As a job seeker, despite the rapidly shrinking economy, you have never really had it so good. Gone are the days of creating each cover letter individually, printing off hard copies of your CV and posting the small number of carefully selected applications via snail mail. No more Lever Arch files containing pristine cut outs of each press ad applied for. No more logging each application response, stage by brutal stage. No more waiting for the response letter to hit the mat and clocking it was sent by 2nd class post – the reject ‘giveaway’.
Ok, so maybe it was only me who kept it all in OCD orderliness, but you get the picture. Nowadays, the internet has opened up a whole new world to the jobseeker and more new channels are appearing every few months. Looking for a job, it seems, has never been easier even if actually finding one is getting harder! Applying for a job is just a click away (Which is not always a good thing but that’s another post altogether!) and with so many open professional and social networks through which you can showcase your skills and experience you can connect with literally thousands of people directly or indirectly who can significantly increase your chances of getting that next job. Anyone in the professional arena who does not yet have a LinkedIn profile for example needs to think very seriously about getting one. Pronto.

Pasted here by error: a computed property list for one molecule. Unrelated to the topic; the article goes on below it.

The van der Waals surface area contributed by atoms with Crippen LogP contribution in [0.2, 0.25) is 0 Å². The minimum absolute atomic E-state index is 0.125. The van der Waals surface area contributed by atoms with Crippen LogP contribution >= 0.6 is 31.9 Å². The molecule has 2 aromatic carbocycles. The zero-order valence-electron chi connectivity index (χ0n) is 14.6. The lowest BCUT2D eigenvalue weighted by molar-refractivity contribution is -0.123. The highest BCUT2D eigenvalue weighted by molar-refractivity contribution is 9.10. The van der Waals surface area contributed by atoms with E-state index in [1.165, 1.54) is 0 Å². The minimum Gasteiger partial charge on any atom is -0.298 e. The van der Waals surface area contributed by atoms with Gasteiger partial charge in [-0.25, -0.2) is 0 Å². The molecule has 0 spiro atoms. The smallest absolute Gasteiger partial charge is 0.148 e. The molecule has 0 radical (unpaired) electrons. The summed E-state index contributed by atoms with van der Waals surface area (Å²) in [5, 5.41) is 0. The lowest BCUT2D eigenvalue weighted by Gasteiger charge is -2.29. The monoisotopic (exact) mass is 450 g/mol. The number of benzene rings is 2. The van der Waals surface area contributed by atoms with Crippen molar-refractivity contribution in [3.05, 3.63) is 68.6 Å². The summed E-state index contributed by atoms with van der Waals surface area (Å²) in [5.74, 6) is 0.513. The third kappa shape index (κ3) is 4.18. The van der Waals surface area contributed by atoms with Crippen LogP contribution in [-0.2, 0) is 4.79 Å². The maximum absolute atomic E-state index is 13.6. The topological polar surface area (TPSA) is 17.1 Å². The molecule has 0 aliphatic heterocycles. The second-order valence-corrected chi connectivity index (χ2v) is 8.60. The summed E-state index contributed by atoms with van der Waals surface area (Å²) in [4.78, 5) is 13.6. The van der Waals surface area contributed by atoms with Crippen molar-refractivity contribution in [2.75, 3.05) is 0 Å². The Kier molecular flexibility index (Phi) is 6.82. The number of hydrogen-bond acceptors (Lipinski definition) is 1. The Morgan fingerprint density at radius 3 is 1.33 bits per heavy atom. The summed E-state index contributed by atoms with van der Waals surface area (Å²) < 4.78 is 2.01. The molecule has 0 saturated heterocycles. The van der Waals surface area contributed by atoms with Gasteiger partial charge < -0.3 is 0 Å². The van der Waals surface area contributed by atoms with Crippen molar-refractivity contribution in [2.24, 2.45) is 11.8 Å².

However, one of the advantages of the LinkedIn type medium can also be one of its biggest drawbacks – connections are only a click away. One look at my LinkedIn home page every morning and I can see that some of my connections are waking from months of dormancy and connecting to 12 or 15 people in a row, per day. A veritable feast of connections! But before you embark on a connection frenzy, ask yourself how real and useful these connections are. Sure, sometimes even a loose connection can pave the way for a great opportunity, but nothing beats actually ‘knowing’ someone. Linked in is, after all, a Rolodex. To make the most of it you still need to work the network and that means getting to know them better. And what better way to do that than to actually meet them face to face.
My advice, for what it’s worth:
- Spend less time making your network wider and invest more time in making it deeper
- Go through your connections and make a mental note of when you last had any kind of interaction with them. If it’s been a while and you still want to be connected then make an effort to reach out to them.
- Look out for your connections on some of the other social media platforms like Twitter. Twitter, especially, provides a more ‘immediate’ contact environment and is a good way to re open a dialogue that may have been dormant for some time.
- If you are joining groups on LinkedIn, try and attend the face to face gatherings some of them offer. Make a list of the people you want to get to know better and suggest you meet up at the event.
- Stop typing and start talking!